Ubiquitin flips the switch for spindle checkpoint inactivation, according to a pair of studies by Sashank Reddy, Marc Kirschner, and colleagues and by Frank Stegmeier, Stephen Elledge (Harvard Medical School, Boston, MA), and colleagues.
The checkpoint stands guard over mitosis to ensure accurate chromosome segregation. While the spindle takes time to assemble, two checkpoint proteins bind tightly to Cdc20 to keep it from activating the anaphase-promoting complex (APC). The checkpoint stays on as long as it senses that kinetochores are still unattached.
The researchers found that flooding the system with UbcH10, which ubiquitinates APC, or p31comet, a protein previously implicated in checkpoint inactivation, caused cells to crash through the checkpoint. These proteins promoted APC-dependent ubiquitination of Cdc20, which pried it from the checkpoint proteins' grip and released the brake on anaphase.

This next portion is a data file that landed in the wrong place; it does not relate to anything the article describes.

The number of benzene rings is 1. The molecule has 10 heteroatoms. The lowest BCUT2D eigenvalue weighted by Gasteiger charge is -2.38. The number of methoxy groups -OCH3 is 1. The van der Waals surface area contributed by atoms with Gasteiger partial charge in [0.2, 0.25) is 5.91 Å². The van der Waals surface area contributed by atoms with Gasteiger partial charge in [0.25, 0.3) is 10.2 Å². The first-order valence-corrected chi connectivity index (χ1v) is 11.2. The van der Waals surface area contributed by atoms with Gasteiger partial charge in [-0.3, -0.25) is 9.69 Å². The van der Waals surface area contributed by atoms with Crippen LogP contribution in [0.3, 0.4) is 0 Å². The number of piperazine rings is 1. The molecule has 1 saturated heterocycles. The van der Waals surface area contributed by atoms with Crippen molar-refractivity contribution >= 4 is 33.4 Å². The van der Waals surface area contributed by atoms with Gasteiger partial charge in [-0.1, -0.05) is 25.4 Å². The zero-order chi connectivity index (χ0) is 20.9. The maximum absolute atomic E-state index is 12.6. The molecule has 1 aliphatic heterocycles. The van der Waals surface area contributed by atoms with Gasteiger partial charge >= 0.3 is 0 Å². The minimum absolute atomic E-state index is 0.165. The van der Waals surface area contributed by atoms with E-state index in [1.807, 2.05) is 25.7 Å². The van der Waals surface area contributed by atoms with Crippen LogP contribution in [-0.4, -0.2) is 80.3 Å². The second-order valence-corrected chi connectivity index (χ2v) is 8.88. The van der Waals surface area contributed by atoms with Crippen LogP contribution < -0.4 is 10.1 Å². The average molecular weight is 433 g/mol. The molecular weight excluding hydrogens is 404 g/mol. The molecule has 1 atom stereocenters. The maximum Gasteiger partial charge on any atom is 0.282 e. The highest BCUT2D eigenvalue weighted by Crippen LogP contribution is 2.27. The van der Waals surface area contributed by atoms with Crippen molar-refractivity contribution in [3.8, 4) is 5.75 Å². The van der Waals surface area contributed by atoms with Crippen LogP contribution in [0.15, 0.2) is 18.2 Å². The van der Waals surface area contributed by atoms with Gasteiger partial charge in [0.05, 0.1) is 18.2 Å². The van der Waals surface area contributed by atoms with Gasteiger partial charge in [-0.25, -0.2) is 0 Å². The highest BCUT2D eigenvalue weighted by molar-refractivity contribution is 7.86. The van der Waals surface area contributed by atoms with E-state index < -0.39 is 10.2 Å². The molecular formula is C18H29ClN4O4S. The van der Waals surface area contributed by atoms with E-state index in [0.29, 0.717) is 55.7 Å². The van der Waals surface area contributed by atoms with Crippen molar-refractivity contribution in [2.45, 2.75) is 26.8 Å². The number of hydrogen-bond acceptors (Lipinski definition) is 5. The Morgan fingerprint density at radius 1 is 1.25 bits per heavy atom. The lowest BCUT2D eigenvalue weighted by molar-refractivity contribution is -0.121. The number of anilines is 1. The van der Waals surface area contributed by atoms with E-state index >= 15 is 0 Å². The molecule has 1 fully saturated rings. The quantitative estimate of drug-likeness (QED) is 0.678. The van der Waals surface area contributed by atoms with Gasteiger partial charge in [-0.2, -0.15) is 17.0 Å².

An RNAi screen in the Elledge lab uncovered a deubiquitinating enzyme, called USP44, that provides the opposing force to keep the checkpoint on. High levels of USP44 caused cells to arrest in mitosis. Without it, cells divided rampantly with chromosome segregation errors.
These opposing forces determine the ultimate level of Cdc20 ubiquitination. Only when Cdc20 is sufficiently ubiquitinated can anaphase procede. Many tumors have elevated levels of UbcH10, which might push them prematurely into anaphase.